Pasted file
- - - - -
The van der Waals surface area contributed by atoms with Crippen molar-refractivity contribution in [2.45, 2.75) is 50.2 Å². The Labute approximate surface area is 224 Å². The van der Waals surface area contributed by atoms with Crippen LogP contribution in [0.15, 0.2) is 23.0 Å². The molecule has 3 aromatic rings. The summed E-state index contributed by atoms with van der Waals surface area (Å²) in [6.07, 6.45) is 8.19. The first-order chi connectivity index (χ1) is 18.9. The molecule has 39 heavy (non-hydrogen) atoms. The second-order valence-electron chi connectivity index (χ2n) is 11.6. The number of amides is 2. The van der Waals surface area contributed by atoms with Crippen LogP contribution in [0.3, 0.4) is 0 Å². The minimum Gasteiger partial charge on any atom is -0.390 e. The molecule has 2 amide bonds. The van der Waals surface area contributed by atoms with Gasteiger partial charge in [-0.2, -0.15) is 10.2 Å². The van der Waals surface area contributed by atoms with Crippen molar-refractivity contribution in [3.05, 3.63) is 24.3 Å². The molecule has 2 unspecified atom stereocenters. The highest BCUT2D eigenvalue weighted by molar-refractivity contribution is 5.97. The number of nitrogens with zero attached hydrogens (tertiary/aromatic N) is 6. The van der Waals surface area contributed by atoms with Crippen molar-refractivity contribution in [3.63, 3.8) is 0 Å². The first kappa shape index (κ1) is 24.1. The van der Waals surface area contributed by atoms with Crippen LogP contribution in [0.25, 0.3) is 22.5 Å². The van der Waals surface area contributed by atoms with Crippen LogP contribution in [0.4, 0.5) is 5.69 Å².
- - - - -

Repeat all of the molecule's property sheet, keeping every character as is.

The van der Waals surface area contributed by atoms with Crippen molar-refractivity contribution in [2.45, 2.75) is 50.2 Å². The Labute approximate surface area is 224 Å². The van der Waals surface area contributed by atoms with Crippen LogP contribution in [0.15, 0.2) is 23.0 Å². The molecule has 3 aromatic rings. The summed E-state index contributed by atoms with van der Waals surface area (Å²) in [6.07, 6.45) is 8.19. The first-order chi connectivity index (χ1) is 18.9. The molecule has 39 heavy (non-hydrogen) atoms. The second-order valence-electron chi connectivity index (χ2n) is 11.6. The number of amides is 2. The van der Waals surface area contributed by atoms with Crippen LogP contribution in [0.3, 0.4) is 0 Å². The minimum Gasteiger partial charge on any atom is -0.390 e. The molecule has 2 amide bonds. The van der Waals surface area contributed by atoms with Gasteiger partial charge in [-0.2, -0.15) is 10.2 Å². The van der Waals surface area contributed by atoms with Crippen molar-refractivity contribution in [3.05, 3.63) is 24.3 Å². The molecule has 2 unspecified atom stereocenters. The highest BCUT2D eigenvalue weighted by molar-refractivity contribution is 5.97. The number of nitrogens with zero attached hydrogens (tertiary/aromatic N) is 6. The van der Waals surface area contributed by atoms with Crippen molar-refractivity contribution in [3.63, 3.8) is 0 Å². The first kappa shape index (κ1) is 24.1. The van der Waals surface area contributed by atoms with Crippen LogP contribution in [0.25, 0.3) is 22.5 Å². The van der Waals surface area contributed by atoms with Crippen LogP contribution in [0.4, 0.5) is 5.69 Å².